Monday 20 November 2017

Helping your child survive being the new kid at school

With rising numbers of families having to move to find work, the perils of being the new kid in class are clear.

Making the switch: Father-of-two Keith Walsh with his 11-year-old daughter Anna. Pic Ronan Lang
Making the switch: Father-of-two Keith Walsh with his 11-year-old daughter Anna. Pic Ronan Lang
Tired Boy Studying In Bedroom
smiling girl showing painted hands

Joe Donnelly

THERE are certain kids you'll always remember from your primary school. There's the boy who may have had a fondness for picking his nose or maybe the girl who cried a lot. A 'new kid' will find it very hard to shake off the label of 'new kid'.

I still remember very well, names included, the new kids who came to my primary school at various stages. With more and more people having to move around for employment, the likelihood of children changing schools – often more than once – has increased.

Keith Walsh is a father of two and his eldest child, Anna (11), has changed schools several times. "She spent Junior and Senior Infants in Educate Together in Newbridge, but then we moved to Athlone where she spent first and second class," explains Keith.

He works in the radio industry and, having worked in Dublin for many years, took up an opportunity in 2008 to help launch and present the breakfast show on a new radio station in the midlands. "I tried commuting for a while, from Kildare to Westmeath, but it wasn't long before we realised it would be better for the family if a move to Athlone was made," he explains.

Going into first class is often regarded as a big change in a child's primary school life. The transition from 'babies' is noticeable. How did Keith and his wife broach the subject with Anna and prepare her for the new surroundings and classmates?

"Getting her a school was very straightforward," says Keith. "We found a really good school that was slightly outside the town, in Coosan, and I went in and spoke to them over the summer of 2009 and there was a place available for her for the following September.

"Moving house is definitely a stressful event, and on top of it you've to think about how your child will adjust to a new school. I would always feel that it's an experience, and it's something different. I believe it would benefit the child in the future in that dealing with a change and finding new friends prepares them for similar events later in life. I think it would mean she'd be less daunted by events like that, and less overwhelmed by them. You can explain to a child that, yes, this will be a big deal and this will be a change, but it's going to be okay. Once it's handled properly and you explain everything clearly and don't ignore any aspects, then it should be okay.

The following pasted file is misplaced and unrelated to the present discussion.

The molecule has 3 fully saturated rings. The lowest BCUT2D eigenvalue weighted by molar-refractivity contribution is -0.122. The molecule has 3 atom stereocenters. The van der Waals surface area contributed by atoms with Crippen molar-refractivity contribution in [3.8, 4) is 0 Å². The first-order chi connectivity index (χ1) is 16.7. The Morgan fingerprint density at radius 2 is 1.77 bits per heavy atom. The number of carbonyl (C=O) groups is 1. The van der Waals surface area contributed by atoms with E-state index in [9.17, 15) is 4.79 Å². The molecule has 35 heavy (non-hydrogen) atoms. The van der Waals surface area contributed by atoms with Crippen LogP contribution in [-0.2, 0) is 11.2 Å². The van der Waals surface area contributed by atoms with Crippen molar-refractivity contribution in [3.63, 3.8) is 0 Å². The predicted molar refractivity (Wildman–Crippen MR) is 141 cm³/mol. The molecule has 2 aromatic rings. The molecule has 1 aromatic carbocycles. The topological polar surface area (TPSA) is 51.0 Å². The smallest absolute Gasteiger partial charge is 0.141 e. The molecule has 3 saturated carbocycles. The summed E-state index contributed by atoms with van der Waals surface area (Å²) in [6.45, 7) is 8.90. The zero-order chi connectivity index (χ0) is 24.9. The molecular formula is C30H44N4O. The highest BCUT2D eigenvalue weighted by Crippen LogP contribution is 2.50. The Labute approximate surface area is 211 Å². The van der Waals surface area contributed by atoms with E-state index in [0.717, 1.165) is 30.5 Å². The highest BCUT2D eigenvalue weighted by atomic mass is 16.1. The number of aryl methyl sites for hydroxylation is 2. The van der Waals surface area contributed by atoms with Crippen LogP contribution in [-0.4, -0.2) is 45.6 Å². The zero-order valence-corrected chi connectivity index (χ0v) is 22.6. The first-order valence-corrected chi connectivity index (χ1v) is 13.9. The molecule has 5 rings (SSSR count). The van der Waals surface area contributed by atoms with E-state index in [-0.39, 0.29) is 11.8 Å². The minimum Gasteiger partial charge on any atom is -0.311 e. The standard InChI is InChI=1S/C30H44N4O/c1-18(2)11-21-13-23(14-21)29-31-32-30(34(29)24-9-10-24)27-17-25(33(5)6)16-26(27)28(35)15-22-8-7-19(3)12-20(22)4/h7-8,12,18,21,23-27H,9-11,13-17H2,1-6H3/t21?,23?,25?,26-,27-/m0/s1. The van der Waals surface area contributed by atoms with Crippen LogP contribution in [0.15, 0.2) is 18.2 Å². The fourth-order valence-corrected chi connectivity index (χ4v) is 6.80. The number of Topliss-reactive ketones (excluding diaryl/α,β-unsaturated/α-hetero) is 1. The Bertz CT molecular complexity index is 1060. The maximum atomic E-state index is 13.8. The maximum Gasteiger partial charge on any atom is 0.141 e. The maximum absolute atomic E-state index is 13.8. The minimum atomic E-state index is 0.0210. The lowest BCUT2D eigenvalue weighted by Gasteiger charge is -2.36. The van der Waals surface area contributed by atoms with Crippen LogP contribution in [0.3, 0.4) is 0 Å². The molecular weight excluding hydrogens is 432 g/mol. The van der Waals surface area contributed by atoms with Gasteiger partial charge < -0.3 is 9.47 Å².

Making the switch: Father-of-two Keith Walsh with his 11-year-old daughter Anna. Pic Ronan Lang

"You can't go, 'Ah sure, you'll be grand' or 'You'll get used to it'. When we explained everything to Anna, the first time we moved, she responded really well and was happy to take on the new experience."

But what about the inevitable questions about potentially losing old friends and making new friends? "We told her she was very good at making new friends," explains Keith. "This gave her the confidence to feel good about the move and not worry about the friendship issue. We also reminded her that we'd be back and forth to Newbridge to visit her grandparents and her cousin, and possibly her old friends too."

In 2011, Keith and his family moved back to Newbridge. A new job opportunity in Dublin, at Phantom 105.2, meant another change in school for Anna. "We had initially hoped to get her back into her old school in Newbridge but places were limited," Keith says. "So we found a place for her in a school that was about a 15-minute drive from the town, in a small village. We felt it was very similar to her previous school in Athlone, and that could help her settle in more easily."

This time round Anna was going into 3rd class and, as Keith and his wife found out, it wasn't quite as simple as before. "There were cliques already established among the girls in the school," he explains.

An open and frank discussion is hugely important. Anxiety comes from not knowing what to expect

"There would have been problems with someone being friends with Anna.

For example, she made friends with one girl in particular, but that girl had been very friendly with another girl. So the third girl, as it were, was left feeling put out, and that had to be dealt with. We had to talk to Anna and explain that she'd have to be diplomatic about the situation.